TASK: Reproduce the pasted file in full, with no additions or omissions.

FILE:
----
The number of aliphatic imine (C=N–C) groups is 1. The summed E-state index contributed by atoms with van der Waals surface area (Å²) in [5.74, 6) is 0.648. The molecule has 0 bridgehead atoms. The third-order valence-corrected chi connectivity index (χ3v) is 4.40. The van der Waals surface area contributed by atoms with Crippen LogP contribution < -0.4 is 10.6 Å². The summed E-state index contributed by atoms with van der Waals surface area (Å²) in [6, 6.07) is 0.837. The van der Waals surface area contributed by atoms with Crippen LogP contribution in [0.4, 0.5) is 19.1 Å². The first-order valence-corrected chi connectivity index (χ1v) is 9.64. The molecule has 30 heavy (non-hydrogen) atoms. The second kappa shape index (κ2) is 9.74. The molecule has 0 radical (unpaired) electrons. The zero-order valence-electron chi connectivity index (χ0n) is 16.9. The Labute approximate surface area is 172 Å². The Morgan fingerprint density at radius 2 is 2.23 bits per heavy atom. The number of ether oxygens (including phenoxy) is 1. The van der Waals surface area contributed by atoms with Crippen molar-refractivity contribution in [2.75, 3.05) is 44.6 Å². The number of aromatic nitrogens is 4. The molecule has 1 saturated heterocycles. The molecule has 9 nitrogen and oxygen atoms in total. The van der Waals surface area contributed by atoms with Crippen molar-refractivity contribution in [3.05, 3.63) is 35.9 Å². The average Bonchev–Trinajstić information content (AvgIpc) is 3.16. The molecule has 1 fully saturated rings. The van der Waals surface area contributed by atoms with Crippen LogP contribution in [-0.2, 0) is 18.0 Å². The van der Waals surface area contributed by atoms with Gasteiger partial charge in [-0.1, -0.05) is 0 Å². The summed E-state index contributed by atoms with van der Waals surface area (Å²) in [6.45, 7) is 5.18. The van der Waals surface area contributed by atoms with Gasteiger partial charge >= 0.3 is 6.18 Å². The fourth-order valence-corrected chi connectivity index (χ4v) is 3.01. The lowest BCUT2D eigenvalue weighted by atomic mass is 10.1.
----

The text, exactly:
The number of aliphatic imine (C=N–C) groups is 1. The summed E-state index contributed by atoms with van der Waals surface area (Å²) in [5.74, 6) is 0.648. The molecule has 0 bridgehead atoms. The third-order valence-corrected chi connectivity index (χ3v) is 4.40. The van der Waals surface area contributed by atoms with Crippen LogP contribution < -0.4 is 10.6 Å². The summed E-state index contributed by atoms with van der Waals surface area (Å²) in [6, 6.07) is 0.837. The van der Waals surface area contributed by atoms with Crippen LogP contribution in [0.4, 0.5) is 19.1 Å². The first-order valence-corrected chi connectivity index (χ1v) is 9.64. The molecule has 30 heavy (non-hydrogen) atoms. The second kappa shape index (κ2) is 9.74. The molecule has 0 radical (unpaired) electrons. The zero-order valence-electron chi connectivity index (χ0n) is 16.9. The Labute approximate surface area is 172 Å². The Morgan fingerprint density at radius 2 is 2.23 bits per heavy atom. The number of ether oxygens (including phenoxy) is 1. The van der Waals surface area contributed by atoms with Crippen molar-refractivity contribution in [2.75, 3.05) is 44.6 Å². The number of aromatic nitrogens is 4. The molecule has 1 saturated heterocycles. The molecule has 9 nitrogen and oxygen atoms in total. The van der Waals surface area contributed by atoms with Crippen molar-refractivity contribution in [3.05, 3.63) is 35.9 Å². The average Bonchev–Trinajstić information content (AvgIpc) is 3.16. The molecule has 1 fully saturated rings. The van der Waals surface area contributed by atoms with Crippen LogP contribution in [-0.2, 0) is 18.0 Å². The van der Waals surface area contributed by atoms with Gasteiger partial charge in [-0.1, -0.05) is 0 Å². The summed E-state index contributed by atoms with van der Waals surface area (Å²) in [6.45, 7) is 5.18. The van der Waals surface area contributed by atoms with Gasteiger partial charge >= 0.3 is 6.18 Å². The fourth-order valence-corrected chi connectivity index (χ4v) is 3.01. The lowest BCUT2D eigenvalue weighted by atomic mass is 10.1.